Edie Windsor, Who Fought and Won Landmark Gay Marriage Case at Supreme Court, Dies at 88

After winning the case that helped pave the way for same-sex marriage in U.S., Windsor headed to her New York City shul which caters to Manhattan's gay Jewish community

FILE PHOTO: Edith "Edie" Windsor reacts to cheers as she arrives for a news conference following the U.S. Supreme Court 5-4 ruling striking down as unconstitutional the Defense of Marriage Act June 26, 2013, in New York, U.S. on June 26, 2013.    REUTERS/Mike Segar/File Photo
FILE PHOTO: Edith "Edie" Windsor reacts to cheers as she arrives for a news conference following the U.S. Supreme Court 5-4 ruling striking down as unconstitutional the Defense of Marriage Act June 26Credit: Mike Segar/REUTERS

Edie Windsor, whose fight for marriage equality started with an unfair tax charge, ended with making history and was always suffused with her Jewish sensibility, has died at 88.

The New York Times on Tuesday quoted her second wife, Judith Kasen-Windsor, as confirming her death.

In 2009, Windsor was denied a spouse’s exemption and forced to pay federal taxes on the estate of her late wife, Thea Spyer, who also was Jewish, although their Canadian marriage was recognized as legal by the State of New York, where they resided. She pursued her case all the way to the highest course in the land, and in a narrow ruling in 2013, the court decided that the federal government must abide by the laws of individual states in its dealings with couples from those states.

That set the stage for a ruling two years later that removed all barriers to equal marriage rights.

“Because of today’s Supreme Court ruling, the federal government can no longer discriminate against the marriages of gay and lesbian Americans,” she said then in a statement. “Children born today will grow up in a world without DOMA,” the 1996 Defense of Marriage Act that denied federal benefits to partners of gay people. “Those same children who happen to be gay will be free to love and get married — as Thea and I did — but with the same federal benefits, protections and dignity as everyone else.”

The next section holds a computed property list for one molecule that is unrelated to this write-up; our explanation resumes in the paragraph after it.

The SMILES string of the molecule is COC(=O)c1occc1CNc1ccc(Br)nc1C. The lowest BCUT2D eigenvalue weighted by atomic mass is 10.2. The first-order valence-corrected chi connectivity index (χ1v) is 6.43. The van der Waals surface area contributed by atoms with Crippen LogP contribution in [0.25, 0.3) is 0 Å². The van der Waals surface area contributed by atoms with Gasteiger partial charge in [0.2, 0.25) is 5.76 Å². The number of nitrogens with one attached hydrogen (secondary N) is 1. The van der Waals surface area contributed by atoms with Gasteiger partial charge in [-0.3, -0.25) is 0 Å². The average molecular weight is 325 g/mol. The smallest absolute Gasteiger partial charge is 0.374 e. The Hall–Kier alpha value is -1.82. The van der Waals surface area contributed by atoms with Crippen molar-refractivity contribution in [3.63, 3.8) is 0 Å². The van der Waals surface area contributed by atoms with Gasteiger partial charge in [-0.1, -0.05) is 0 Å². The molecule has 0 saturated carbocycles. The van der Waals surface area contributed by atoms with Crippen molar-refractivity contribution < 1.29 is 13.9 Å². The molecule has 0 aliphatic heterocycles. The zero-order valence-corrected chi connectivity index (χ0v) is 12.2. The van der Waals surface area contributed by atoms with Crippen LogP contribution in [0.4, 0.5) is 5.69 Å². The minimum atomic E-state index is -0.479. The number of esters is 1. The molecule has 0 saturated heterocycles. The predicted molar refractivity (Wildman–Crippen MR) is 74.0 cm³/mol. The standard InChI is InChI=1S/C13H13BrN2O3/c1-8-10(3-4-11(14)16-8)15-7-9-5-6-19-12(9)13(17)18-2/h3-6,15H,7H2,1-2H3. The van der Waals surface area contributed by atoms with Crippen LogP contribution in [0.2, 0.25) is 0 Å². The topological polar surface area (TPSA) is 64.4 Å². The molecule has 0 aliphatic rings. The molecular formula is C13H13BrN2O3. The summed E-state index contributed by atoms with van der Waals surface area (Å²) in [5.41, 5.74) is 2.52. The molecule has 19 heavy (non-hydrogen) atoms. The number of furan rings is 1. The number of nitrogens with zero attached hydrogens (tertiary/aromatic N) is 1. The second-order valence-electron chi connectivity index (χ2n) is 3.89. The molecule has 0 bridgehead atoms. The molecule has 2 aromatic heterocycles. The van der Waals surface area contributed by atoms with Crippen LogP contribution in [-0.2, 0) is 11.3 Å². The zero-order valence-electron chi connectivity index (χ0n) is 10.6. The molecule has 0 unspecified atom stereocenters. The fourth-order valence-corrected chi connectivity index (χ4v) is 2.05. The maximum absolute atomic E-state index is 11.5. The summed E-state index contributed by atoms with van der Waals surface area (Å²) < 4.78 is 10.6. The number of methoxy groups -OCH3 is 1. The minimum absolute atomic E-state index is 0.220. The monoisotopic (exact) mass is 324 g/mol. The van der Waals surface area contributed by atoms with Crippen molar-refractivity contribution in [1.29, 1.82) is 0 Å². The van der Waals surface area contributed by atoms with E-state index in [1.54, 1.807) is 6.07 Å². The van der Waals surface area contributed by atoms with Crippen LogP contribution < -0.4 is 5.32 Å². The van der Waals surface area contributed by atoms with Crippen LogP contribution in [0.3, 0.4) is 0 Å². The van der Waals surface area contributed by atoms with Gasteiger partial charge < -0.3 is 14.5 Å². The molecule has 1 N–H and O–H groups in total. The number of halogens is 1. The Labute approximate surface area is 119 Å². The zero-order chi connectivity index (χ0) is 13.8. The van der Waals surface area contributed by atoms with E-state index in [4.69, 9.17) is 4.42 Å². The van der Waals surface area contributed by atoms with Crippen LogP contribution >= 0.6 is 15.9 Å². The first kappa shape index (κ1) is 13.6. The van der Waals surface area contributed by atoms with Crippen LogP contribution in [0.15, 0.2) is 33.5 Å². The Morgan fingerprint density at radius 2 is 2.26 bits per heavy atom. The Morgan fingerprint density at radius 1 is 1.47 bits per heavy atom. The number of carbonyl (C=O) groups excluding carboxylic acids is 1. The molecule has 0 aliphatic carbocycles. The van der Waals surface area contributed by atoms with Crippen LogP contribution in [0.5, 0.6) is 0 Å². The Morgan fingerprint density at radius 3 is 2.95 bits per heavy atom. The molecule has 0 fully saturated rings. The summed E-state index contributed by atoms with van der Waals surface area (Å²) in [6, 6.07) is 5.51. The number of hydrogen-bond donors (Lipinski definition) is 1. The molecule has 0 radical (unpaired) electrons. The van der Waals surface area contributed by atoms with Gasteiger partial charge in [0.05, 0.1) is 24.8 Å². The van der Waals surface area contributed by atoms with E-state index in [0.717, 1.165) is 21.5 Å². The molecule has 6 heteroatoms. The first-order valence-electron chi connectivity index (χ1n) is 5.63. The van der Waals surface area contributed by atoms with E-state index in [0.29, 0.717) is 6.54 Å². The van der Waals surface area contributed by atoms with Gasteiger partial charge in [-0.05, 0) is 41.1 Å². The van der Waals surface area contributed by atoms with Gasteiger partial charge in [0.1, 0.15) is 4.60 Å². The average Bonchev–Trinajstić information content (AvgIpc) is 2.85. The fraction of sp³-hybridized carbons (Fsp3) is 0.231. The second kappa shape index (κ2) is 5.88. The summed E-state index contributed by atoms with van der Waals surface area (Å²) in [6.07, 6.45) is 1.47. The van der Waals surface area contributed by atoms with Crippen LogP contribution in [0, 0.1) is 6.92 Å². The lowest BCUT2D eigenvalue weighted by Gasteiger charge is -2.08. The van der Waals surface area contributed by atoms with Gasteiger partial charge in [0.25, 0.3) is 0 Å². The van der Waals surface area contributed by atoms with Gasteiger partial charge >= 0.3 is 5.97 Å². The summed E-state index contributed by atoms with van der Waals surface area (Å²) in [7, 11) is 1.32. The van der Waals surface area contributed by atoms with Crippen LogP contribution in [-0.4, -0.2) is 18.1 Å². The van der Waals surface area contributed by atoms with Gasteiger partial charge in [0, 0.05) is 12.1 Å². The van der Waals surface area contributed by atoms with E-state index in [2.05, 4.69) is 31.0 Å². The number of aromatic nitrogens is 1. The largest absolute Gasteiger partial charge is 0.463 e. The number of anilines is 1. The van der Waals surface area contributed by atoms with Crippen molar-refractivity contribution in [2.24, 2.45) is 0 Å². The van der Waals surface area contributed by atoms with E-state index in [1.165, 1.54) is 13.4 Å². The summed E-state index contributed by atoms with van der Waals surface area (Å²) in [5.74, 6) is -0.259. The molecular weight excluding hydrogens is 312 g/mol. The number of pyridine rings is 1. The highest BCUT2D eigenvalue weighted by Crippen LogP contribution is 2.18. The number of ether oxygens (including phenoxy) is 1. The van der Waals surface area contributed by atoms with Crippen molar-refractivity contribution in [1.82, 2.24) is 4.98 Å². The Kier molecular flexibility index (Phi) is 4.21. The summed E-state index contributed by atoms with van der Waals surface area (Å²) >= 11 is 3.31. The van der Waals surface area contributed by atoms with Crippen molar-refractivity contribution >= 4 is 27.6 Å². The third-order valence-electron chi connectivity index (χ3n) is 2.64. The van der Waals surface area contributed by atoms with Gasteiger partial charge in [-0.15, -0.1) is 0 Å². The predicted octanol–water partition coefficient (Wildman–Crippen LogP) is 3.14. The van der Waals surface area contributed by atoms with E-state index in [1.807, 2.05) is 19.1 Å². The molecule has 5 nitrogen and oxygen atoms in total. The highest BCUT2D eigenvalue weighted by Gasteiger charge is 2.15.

After her win, she attended services at her Manhattan shul, founded to serve the gay community, Beit Simchat Torah, and listened to her lawyer, Roberta Kaplan, deliver a sermon on the win. Kaplan said Windsor’s win was a landmark for Jews, particularly.

“The Jewish Theological Seminary, for the first time in its entire history, submitted an amicus brief in a court case,” Kaplan said in her drash. “Which case, one might ask? Edie Windsor vs. the United States, when JTS, along with the entire Conservative movement, joined an amicus brief urging the Supreme Court to strike down DOMA as unconstitutional. Think about this for a moment if you will – less than 10 years ago, any gay rabbi ordained at the Jewish Theological had to be in the closet. Today, JTS signed on to a brief at the United States Supreme Court arguing that the marriages of gay people should be respected under the law.”

Windsor, who retired as a senior programmer at IBM, remained Jewishly involved. In 2016, she was one of 90 Jewish LGBTQ activists who signed a letter saying that anti-Israel protesters who forcibly shut down a reception at the National LGBTQ Task Force’s Creating Change conference displayed “dangerous” behavior.

Her first date with her second wife, Kasen-Windsor, whom she married last year, was at a Hannukah party.

Former President Barack Obama, in a statement, marked her passing. He said he had spoken with Windsor in recent days, and also recalled the 2015 Supreme Court decision removing bars to marriage equality, two years after Windsor’s win.

“I thought about all the millions of quiet heroes across the decades whose countless small acts of courage slowly made an entire country realize that love is love – and who, in the process, made us all more free,” Obama said.

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